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11 Annoying Things Every Designated Driver Is Tired Of Dealing With

It's always worth it. It's always the right thing to do. But it's not always glamorous.

No other task blends being a hero with having a thankless job quite like making sure your drunk friends get home safe. Being the DD is an important responsibility and a true sign of caring for your friends, but all of us who've been there can attest you may have to put up with some pretty annoying behavior before the night is through:

  1. Hearing the same party stories over and over again

    You're going to be the only one who remembers that they told that anecdote three times already.

  2. Having to fight for their keys

    They nominate you for DD when they're sober, then suddenly want to drive when they're drunk. Always get their keys before the night begins!

  3. Trying to figure out how long 'til your one friend pukes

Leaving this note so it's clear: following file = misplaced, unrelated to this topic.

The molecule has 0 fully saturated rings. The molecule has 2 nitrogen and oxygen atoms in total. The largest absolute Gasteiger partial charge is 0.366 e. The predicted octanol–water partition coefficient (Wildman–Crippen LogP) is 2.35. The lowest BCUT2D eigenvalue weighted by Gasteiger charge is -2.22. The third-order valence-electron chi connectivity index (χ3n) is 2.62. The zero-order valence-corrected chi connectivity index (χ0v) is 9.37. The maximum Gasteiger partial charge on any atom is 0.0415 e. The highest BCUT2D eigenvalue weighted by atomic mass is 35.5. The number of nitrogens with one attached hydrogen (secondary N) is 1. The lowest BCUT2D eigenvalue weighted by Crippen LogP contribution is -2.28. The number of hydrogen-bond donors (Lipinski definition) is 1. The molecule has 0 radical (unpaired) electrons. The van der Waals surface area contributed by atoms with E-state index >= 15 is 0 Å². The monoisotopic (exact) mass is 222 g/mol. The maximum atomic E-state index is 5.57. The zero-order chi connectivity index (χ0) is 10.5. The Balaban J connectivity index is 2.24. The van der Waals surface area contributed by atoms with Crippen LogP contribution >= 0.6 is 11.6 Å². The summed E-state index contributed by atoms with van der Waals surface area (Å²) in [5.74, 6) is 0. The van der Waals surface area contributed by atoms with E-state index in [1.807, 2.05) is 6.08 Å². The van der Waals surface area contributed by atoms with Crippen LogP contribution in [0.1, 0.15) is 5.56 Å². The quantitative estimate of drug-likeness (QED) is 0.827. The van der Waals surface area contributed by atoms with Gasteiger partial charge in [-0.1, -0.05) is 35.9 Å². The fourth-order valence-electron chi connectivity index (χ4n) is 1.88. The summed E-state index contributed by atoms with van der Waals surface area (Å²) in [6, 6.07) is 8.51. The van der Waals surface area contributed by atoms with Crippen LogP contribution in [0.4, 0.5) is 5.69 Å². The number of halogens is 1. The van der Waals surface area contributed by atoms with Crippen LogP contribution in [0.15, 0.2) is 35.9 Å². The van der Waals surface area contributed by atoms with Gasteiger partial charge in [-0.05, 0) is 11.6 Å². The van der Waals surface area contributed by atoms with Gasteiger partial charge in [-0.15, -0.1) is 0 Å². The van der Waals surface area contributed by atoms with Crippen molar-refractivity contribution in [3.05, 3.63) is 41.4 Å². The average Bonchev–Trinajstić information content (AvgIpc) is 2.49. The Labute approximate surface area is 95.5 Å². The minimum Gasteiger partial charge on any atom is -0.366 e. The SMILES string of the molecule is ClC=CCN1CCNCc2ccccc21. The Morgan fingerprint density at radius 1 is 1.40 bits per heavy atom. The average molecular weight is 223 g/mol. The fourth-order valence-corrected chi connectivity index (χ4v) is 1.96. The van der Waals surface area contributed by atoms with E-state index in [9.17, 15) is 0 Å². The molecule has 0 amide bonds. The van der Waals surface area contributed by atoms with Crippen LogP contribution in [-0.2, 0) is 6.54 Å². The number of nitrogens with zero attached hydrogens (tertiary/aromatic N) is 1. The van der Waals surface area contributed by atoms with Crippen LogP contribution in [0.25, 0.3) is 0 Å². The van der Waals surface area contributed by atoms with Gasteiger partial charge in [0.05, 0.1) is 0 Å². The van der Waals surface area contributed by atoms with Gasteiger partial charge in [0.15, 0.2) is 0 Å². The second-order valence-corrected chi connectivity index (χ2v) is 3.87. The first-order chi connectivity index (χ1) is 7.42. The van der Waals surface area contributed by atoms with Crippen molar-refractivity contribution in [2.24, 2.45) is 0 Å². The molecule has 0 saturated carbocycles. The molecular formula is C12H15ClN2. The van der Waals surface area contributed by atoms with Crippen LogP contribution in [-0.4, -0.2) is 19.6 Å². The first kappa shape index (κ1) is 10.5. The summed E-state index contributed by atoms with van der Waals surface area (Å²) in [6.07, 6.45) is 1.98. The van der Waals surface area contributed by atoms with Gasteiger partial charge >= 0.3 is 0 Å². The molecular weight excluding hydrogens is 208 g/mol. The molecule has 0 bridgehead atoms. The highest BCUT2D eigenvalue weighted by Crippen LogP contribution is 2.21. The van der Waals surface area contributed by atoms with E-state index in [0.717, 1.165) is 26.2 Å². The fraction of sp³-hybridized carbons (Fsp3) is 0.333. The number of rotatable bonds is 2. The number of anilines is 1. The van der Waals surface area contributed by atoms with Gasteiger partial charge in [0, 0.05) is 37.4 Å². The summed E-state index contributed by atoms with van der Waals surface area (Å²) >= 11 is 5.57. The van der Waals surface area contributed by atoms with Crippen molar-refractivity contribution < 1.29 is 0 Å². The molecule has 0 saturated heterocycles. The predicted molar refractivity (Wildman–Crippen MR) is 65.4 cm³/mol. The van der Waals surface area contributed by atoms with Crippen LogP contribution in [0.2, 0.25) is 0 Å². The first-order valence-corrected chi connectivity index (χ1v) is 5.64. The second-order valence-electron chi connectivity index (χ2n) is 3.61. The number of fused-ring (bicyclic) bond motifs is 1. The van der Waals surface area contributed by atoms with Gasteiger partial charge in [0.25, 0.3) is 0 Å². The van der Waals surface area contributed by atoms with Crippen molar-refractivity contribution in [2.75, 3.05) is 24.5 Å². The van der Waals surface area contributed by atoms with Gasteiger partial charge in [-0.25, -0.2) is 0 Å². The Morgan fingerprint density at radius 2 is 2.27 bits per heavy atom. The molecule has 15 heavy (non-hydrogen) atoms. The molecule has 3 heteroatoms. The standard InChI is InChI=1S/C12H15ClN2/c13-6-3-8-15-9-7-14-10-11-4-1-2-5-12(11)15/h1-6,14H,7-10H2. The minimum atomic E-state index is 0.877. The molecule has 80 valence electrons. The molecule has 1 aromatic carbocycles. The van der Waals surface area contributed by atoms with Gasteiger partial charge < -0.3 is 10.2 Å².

For them, it's easier to ask for forgiveness than permission. For you, it's easier to keep a bucket in the backseat -- or just drive their car. Friends don't let friends drink and drive, but that's no excuse to vom all over the upholstery!

  4. Repeatedly getting called "Mom" or "Dad"

    If you have to threaten to turn that damn car around, so be it. (If they want to treat you like a parent, you'll act like one.)

  5. Being ready to fall asleep but nobody wants to leave

    Alcohol consumption raises adrenaline levels, so it's not your fault you're not as energetic as everyone else.

  6. They demand you take them for drive thru...
  7. ...and then nobody offers to chip in for it
  8. When your drunk friends volunteer your services to others...

    You're not Uber, and if they treat you like that, they'll be using it.

  9. ...and sneak drinks in the backseat

    Open container laws usually apply to passengers too. Make it clear this isn't cool!

  10. Proving to a cop that you're really a DD

    Being sober doesn't guarantee that you won't get pulled over. With a car full of drunk people, you can't entirely blame the officer for double-checking your sobriety.

  11. Hearing more apologies than thank-yous

    A simple "thank you" during a rough night would go a lot further than a hundred variations of "I'm sorry." But that's OK, because you love your friends. And even if you don't feel appreciated at the time, they'll appreciate you in the morning.